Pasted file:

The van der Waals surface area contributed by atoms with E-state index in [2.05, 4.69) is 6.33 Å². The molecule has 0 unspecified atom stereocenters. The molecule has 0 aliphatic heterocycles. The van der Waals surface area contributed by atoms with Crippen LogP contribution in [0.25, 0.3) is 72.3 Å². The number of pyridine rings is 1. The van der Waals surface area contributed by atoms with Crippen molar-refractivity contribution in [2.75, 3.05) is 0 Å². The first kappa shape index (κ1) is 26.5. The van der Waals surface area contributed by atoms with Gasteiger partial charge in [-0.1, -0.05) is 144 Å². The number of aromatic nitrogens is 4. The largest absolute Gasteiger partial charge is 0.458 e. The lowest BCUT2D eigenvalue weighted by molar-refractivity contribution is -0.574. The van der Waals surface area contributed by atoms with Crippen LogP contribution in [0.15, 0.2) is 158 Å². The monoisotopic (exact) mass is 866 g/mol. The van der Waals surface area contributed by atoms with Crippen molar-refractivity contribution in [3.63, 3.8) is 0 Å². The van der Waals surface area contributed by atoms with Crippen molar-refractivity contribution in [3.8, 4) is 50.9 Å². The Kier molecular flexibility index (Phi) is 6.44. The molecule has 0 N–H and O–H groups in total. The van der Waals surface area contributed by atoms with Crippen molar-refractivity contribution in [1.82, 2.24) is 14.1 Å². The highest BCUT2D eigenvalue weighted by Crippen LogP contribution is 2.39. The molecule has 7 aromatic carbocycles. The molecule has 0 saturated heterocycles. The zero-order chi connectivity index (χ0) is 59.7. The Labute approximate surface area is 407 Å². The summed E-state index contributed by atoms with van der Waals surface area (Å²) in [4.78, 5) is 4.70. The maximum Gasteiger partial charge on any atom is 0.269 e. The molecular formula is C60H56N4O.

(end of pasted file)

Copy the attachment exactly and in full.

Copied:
The van der Waals surface area contributed by atoms with E-state index in [2.05, 4.69) is 6.33 Å². The molecule has 0 unspecified atom stereocenters. The molecule has 0 aliphatic heterocycles. The van der Waals surface area contributed by atoms with Crippen LogP contribution in [0.25, 0.3) is 72.3 Å². The number of pyridine rings is 1. The van der Waals surface area contributed by atoms with Crippen molar-refractivity contribution in [2.75, 3.05) is 0 Å². The first kappa shape index (κ1) is 26.5. The van der Waals surface area contributed by atoms with Gasteiger partial charge in [-0.1, -0.05) is 144 Å². The number of aromatic nitrogens is 4. The largest absolute Gasteiger partial charge is 0.458 e. The lowest BCUT2D eigenvalue weighted by molar-refractivity contribution is -0.574. The van der Waals surface area contributed by atoms with Crippen LogP contribution in [0.15, 0.2) is 158 Å². The monoisotopic (exact) mass is 866 g/mol. The van der Waals surface area contributed by atoms with Crippen molar-refractivity contribution in [3.63, 3.8) is 0 Å². The van der Waals surface area contributed by atoms with Crippen molar-refractivity contribution in [3.8, 4) is 50.9 Å². The Kier molecular flexibility index (Phi) is 6.44. The molecule has 0 N–H and O–H groups in total. The van der Waals surface area contributed by atoms with Crippen molar-refractivity contribution in [1.82, 2.24) is 14.1 Å². The highest BCUT2D eigenvalue weighted by Crippen LogP contribution is 2.39. The molecule has 7 aromatic carbocycles. The molecule has 0 saturated heterocycles. The zero-order chi connectivity index (χ0) is 59.7. The Labute approximate surface area is 407 Å². The summed E-state index contributed by atoms with van der Waals surface area (Å²) in [4.78, 5) is 4.70. The maximum Gasteiger partial charge on any atom is 0.269 e. The molecular formula is C60H56N4O.